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Marines' KC-130J joins mission in Iraq

Marine Corps News

Story Identification #: 20052154019
Story by Cpl. Paul Leicht

AL ASAD, Iraq (Feb. 15, 2005) -- Establishing another milestone in Iraq, the Marine Corps deployed its newest refueling tanker aircraft, the KC-130J Hercules, for the first time Feb. 13.

Marine Aerial Refueler Transport Squadron 252 relieves the ‘Yankees’ of VMGR-452, a Newburgh, N.Y., based reserve Marine unit deployed here since August 2004, and brings with them the new KC-130J.

“KC-130 is a versatile, tactical aerial refueler/transport aircraft that supports all six functions of Marine Aviation, and it is the Corps’ only fixed wing assault support aircraft” said Maj. Rodney A. Funk, operations officer, VMGR-452, who is a former Operational Test Pilot and assistant officer-in-charge for the KC-130J Fleet Introduction Team. “The KC-130 ‘J Model’ enhances and improves upon the abilities of the Hercules fleet to support the (Fleet Marine Force).”

Funk, a native of Lancaster, Pa., added, “Like previous models, the ‘J’ also provides both fixed and rotary wing tactical in-flight refueling, as well as rapid ground refueling of aircraft or tactical vehicles. This aircraft is a force-multiplier that is really well suited to the mission needs of the Marine Corps.”

The Marine Corps has gradually started to replace its active fleet of KC-130Fs and KC-130Rs with the new KC-130J.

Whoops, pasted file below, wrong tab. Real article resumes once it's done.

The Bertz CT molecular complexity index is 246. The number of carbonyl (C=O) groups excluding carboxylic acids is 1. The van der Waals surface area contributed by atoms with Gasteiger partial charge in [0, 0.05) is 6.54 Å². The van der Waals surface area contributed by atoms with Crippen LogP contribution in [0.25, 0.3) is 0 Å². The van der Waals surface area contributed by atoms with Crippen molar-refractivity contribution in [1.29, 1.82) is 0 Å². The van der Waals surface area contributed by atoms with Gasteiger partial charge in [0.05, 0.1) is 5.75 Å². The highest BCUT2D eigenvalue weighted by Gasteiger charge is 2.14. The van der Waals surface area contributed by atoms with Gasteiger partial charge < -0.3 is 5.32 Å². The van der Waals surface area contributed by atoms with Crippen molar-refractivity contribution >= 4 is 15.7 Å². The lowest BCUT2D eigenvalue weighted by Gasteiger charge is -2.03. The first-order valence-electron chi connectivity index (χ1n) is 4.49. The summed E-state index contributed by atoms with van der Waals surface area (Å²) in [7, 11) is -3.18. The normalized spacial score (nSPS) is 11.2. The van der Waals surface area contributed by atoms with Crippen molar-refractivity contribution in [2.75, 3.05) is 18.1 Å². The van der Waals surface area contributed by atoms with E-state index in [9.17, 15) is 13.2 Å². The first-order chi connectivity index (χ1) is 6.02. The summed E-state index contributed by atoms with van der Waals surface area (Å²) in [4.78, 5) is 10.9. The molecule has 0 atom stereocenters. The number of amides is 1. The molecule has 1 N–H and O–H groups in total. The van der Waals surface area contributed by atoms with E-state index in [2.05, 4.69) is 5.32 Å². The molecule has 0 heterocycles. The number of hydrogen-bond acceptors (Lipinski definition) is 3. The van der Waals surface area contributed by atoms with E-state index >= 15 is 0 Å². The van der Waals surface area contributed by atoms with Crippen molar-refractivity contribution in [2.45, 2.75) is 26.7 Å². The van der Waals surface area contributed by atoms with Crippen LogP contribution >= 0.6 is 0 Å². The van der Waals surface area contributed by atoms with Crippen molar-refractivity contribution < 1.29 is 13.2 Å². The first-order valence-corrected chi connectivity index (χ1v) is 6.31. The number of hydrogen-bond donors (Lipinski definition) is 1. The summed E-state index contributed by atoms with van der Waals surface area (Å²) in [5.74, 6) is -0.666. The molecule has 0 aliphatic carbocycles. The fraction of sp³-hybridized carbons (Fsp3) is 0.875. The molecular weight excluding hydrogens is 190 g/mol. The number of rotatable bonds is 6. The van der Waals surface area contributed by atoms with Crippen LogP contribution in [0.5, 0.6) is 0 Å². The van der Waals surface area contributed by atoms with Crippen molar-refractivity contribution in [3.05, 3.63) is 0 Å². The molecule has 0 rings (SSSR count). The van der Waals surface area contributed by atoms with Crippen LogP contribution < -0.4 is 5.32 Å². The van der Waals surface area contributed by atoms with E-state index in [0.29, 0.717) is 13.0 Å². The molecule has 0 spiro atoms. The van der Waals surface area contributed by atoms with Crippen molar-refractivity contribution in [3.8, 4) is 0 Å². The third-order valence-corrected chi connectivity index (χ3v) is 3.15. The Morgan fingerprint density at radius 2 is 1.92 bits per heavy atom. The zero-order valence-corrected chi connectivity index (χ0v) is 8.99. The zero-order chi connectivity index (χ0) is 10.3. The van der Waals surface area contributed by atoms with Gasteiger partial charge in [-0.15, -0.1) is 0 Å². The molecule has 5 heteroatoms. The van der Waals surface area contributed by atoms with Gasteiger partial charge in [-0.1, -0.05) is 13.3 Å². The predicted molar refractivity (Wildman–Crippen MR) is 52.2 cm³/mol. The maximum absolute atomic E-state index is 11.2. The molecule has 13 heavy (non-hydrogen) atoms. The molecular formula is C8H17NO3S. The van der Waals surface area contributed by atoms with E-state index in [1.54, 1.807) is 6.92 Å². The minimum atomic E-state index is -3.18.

“Compared to the other models of the KC-130, the ‘J’ has increased speed and range, in addition to other capabilities,” said Maj. David A. Krebs, operations officer, Marine Wing Headquarters Squadron, and a former pilot with VMGR-252 who has also flown many hours in the KC-130J during the squadron’s conversion process.

Krebs, a native of Monroeville, Ohio, further explained that the ‘J’ has an enhanced air-to-air refueling system with a 50 to 100 percent higher fuel flow rate, in addition to an armored cockpit, new night vision capabilities, heads up displays and state-of-the-art avionics.

Additional major improvements include a fully integrated navigation system with a dual embedded Global Positioning System, mission planning system, low-power color radar, digital map display, and a new digital autopilot, according to Funk.

Buying new aircraft and training new aircrews on the “J” model requires time. The Corps’ KC-130T models’ still have a lot of service life left on the airframes and is still a reliable and very capable platform to use as a bridge until the transition is complete, according to Krebs.

The “T” models will continue to support the Fleet Marine Force indefinitely and will play a pivotal supporting role while the Fleet transitions completely to the KC-130J, according Funk.

The Marine Corps completed developmental and operational testing, and operational evaluations of the KC-130J in November 2003.

Now deployed with VMGR-252 Marines in Iraq, the stage is set for the KC-130J to prove itself as another operational, combat ready fixed-wing aircraft in support of Operation Iraqi Freedom II.

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